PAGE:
If you are an undergraduate student or a fresh graduate feeling undecided on where you plan to work – fret not as you are not alone. On one hand, there are well-established corporations with household brands, lucrative financial compensations, and able to offer you a stable career. On the other, you might also be excited to join a young venture and walk the life of an entrepreneur. There really isn’t a right or wrong answer, so it can get a little overwhelming to decide on which career path is best for you.
An interesting panel discussion with a similar title was held in Yangon, Myanmar last month. It was organised by Wynee and YUMEC, a community aiming to maximise the career potential and employability of Myanmar youths, as a part of their event named Career Gallery. The Panel featured 4 successful business women:
- Rose, Co-founder at Mango Marketing Services
- Mei Mei, Managing Director of Filipino-Myanmar conglomerate United Beauty Palace Myanmar
- Kyawt, Deputy CEO of United Amara Bank
- Isabella, Co-founder at Rangoon Tea House.
The panellists shared their experience of working in various work environments, which include start-ups, SMEs national corporations and multinational conglomerates. Based on their insights, here are the four factors to consider before deciding if working for a start-up or opting for a stable corporate job is more suitable for you.
1. Job Responsibilities
Corporate Organisations: Corporates offer well-defined job descriptions, and you are expected to be excellent – and beyond – within that scope. Each department has a set of objectives, and all employees are assigned a particular task to meet a specific business goal. This is to ensure smooth functioning within and between departments, and to efficiently utilize the human resources with minimal overlapping duties. As an employee, you have the opportunity to develop deep expertise in a specific area of business.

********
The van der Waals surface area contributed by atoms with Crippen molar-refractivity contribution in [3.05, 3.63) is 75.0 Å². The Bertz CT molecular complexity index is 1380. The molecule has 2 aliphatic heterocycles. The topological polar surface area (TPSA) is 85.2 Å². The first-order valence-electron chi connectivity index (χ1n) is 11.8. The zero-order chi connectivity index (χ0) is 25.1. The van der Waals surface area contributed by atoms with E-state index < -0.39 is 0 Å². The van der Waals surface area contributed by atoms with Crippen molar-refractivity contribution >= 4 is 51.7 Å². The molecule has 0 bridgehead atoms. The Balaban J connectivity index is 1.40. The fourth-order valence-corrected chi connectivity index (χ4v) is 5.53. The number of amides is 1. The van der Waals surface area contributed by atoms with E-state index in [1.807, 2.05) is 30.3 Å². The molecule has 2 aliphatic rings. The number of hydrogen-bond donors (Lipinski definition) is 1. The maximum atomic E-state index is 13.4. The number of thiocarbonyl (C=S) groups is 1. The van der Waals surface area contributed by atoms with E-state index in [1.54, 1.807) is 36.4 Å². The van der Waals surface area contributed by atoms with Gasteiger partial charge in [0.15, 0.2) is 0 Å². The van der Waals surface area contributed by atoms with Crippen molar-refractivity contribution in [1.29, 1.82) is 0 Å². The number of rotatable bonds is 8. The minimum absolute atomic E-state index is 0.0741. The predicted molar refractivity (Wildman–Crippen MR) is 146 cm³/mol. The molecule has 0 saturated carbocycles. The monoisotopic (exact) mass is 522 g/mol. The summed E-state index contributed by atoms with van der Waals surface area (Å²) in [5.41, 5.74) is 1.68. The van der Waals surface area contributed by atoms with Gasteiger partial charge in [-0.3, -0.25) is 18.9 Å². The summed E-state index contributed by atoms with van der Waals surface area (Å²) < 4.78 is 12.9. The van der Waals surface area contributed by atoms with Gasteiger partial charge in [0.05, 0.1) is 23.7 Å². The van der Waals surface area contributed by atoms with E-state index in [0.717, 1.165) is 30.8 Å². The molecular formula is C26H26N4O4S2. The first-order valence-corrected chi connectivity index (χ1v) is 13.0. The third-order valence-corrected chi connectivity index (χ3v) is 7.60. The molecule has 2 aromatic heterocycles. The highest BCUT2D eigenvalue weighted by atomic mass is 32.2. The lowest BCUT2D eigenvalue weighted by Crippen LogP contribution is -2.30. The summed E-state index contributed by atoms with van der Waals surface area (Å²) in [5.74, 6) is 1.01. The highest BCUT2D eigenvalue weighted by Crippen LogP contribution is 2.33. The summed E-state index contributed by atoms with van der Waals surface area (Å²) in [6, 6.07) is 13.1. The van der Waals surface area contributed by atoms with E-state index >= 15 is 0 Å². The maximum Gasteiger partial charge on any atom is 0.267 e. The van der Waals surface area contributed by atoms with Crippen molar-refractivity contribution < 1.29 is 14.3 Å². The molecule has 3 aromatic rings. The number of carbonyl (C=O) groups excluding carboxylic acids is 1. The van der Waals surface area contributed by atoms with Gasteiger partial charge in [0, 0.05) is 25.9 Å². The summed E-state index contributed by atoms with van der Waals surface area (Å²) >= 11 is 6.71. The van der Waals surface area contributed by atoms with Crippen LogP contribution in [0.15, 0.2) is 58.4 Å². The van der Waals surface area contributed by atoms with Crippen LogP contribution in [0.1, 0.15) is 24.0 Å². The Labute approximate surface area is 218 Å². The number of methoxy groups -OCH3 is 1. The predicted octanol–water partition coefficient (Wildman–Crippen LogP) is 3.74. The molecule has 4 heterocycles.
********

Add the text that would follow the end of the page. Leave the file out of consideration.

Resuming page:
Start-ups: Although you will most likely be recruited for a particular job scope, there’s a high chance that you will be expected to go beyond and contribute to other aspects of the business too. As early stage start-ups don’t have many employees to start with, you will often find yourself interacting with several departments, and at times with the CEO too, to be involved in a vast array of duties. This is especially beneficial to the fresh graduates in the industry, as this allows them to ‘tap into’ several areas of the business before laying the anchor.
2. Learning Curve
Corporate Organisations: Working at a corporate will put you through a well-structured learning program. Every task you perform, and hence the skillsets you learn, comes from your department manager who likely went through the same processes as yours and who are now obliged to complete the missions by the senior management. In a sense, there are respective skills that you can possess at different hierarchical levels, and if you are comfortable with such systematic, step-by-step learning curve, then a corporate career might suit you well.
Start-ups: It’s commonly known that working in early-stage start-ups will offer you exponential learning curves. Their organisations are also relatively flat in structure, and are usually not micro-managed by the supervisors in place. Employees will also have a chance to be proactive and resourceful to find their own ways to deal with their tasks, and at times even have to think out-of-the-box to devise innovative solutions to solve daily challenges. Ultimately, if you have an open-mind and are willing to learn, the start-up learning curve is relatively steep, and you will be surprised by your own expanded boundaries.